Recipe from Western Living Magazine
Please enjoy this recipe for Grapefruit Campari Bitters. I've become a big fan of bitters lately -- they are easily found in any grocery store, but why buy a ready-made bottle when you can make your life much more complicated and DIY your own? The actual way to make bitters is to extract the flavors from dried roots/herbs/fruits/etc. by soaking them in some sort of liquor. Vodka seems to be the most popular, according to the (minimal) research I've done online. Then, once you've extracted all of your individual flavors, you mix them together to make something more complex and delicious, and then you add tiny amounts of them to cocktails, or sparkling water or whatever you like. There is a much more in-depth explanation at Adventures in Cooking (also, amazing photographs!).
Bitters have become important in my life lately, so I'm building myself a little collection, and and I am really excited to get all the tiny mason jars and labels and eye-dropper bottles and herbs and whatnot to make my own. But that's later, and ain't nobody got time for that today, so above is a quick/dirty method for making grapefruit Campari bitters. Which sounds delicious, let's all go make some.* But first, a story:
The reason I've come to love bitters so much is because, 32 days ago, I quit drinking. And sometimes a girl needs to have something that feels like a cocktail.
I'll give you a minute to compose yourselves.
Now, y'all know I love a drink. I'm from the South. I'm from LOUISIANA, for God's sake, where our definition of binge drinking is not the same as your definition of binge drinking. We can and will turn anything into a celebration: LSU games, Mardi Gras parades, a crawfish boil, Wednesday morning. And much of my identity for at least as long as I've been writing on this site is tied up with that kind of celebrating. I serve champagne ALL DAY at my design camps. It's supposed to be fun! What makes everything funner? Booze!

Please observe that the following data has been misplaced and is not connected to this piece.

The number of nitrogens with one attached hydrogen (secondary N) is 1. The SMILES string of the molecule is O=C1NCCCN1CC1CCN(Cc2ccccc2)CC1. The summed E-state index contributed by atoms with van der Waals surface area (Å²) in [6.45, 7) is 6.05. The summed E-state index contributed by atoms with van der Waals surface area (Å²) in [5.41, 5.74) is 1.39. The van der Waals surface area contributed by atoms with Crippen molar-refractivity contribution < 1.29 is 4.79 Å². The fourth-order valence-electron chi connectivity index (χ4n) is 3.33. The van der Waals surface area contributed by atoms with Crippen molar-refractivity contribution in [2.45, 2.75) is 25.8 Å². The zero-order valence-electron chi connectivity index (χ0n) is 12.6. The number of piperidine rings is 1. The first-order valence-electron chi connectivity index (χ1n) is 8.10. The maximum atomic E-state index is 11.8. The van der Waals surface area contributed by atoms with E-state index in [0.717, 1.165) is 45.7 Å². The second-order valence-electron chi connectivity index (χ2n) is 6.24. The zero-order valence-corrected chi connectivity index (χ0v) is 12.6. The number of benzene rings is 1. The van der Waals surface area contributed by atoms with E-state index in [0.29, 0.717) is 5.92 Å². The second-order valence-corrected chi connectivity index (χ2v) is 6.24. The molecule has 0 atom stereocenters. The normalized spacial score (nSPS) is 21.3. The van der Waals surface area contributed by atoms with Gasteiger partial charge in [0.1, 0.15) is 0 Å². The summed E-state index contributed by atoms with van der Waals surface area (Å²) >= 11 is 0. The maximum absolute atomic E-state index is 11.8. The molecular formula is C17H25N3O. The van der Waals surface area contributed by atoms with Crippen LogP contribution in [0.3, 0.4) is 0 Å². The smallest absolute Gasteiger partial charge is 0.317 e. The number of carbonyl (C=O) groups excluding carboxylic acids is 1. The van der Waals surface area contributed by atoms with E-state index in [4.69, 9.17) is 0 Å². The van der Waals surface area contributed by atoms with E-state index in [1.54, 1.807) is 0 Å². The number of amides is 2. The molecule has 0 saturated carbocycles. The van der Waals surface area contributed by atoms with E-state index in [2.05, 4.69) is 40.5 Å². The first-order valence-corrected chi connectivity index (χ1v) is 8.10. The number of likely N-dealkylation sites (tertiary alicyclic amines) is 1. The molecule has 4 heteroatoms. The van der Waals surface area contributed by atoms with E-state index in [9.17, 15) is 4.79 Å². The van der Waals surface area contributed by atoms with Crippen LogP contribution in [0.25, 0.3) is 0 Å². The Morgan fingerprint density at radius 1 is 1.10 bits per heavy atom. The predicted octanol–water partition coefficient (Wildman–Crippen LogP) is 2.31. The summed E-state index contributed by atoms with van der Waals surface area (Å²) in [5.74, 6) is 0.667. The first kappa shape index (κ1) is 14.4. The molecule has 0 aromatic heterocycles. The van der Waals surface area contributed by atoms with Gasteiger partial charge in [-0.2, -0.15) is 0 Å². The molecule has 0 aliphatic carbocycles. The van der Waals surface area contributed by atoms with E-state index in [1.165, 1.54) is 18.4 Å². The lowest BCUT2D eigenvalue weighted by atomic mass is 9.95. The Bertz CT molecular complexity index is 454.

But there comes a time where, somewhere, your body crosses a line. Where drinking isn't fun anymore -- it's maintenance. Not the kind where you hide bottles of vodka in your car or go all Meg Ryan in When A Man Loves A Woman -- it's much more subtle, like, "Now cocktail hour starts at four." "Now cocktail hour starts at three." "Why have one glass of wine with dinner when six is better?" It's all about numbing pain : the anesthetization of a bad week; a bad day; hell, a bad hour. It's not affecting your day-to-day life, or your job, or your family, right? (PS, these are all lies.) That shit creeps up on you.
Anyway. A few months ago I read Drinking: A Love Story, by the inimitable and much-missed Caroline Knapp, and saw myself in so many of the passages: the romanticizing of a glass of white wine hit me hard, for example. During some parts of the book, I was so ashamed and embarrassed at the self-recognition that I almost had to stop reading. And I realized that I didn't just love drinking -- I was IN LOVE with drinking.
I. It happened this way: I fell in love and then, because the love was ruining everything I cared about, I had to fall out.
II. I drank. I drank Fumé Blanc at the Ritz-Carlton Hotel, and I drank double shots of Johnnie Walker Black on the rocks at a dingy Chinese restaurant across the street from my office, and I drank at home. For a long time I drank expensive red wine, and I learned to appreciate the subtle differences between a silky Merlot and a tart Cabernet Sauvignon and a soft, earthy Beaucastel from the south of France, but I never really cared about those nuances because, honestly, they were beside the point. ... I drank when I was happy and I drank when I was anxious and I drank when I was bored and I drank when I was depressed, which was often.
The funniest thing about this is that every single one of my friends were like, "GOD, FINALLY." Girl, you could have knocked me over with a feather. I was all, "Whaaaa?" As if they didn't know. That's one of the dumbest things about drunks -- they think they're so damn smart. My friend George said, "The only thing standing between you and conquering the entire world is that bottle." THAT IS SOME HEAVY SHIT, MAN.
So, it's been 32 days. I am still working through all the feels, of course, but I already feel like a different person. I feel like a person who is present in her own life, after a long time of doing the opposite. I have an amazing support system, including my friends, family, and some perfect strangers who have become devoted pals. And for those people, I am so grateful.
I don't know what the future holds for me and alcohol. I don't know that I'll never have a drink again. But I certainly won't have one today, and that is what counts right now.
*I find it very funny that bitters, which are allegedly non-alcoholic, are made with such vast quantities of booze. Way to get off on a technicality, bitters.
PS. If anyone has any favorite boozeless bevs ideas, I'm all ears. A girl can only drink so much iced coffee.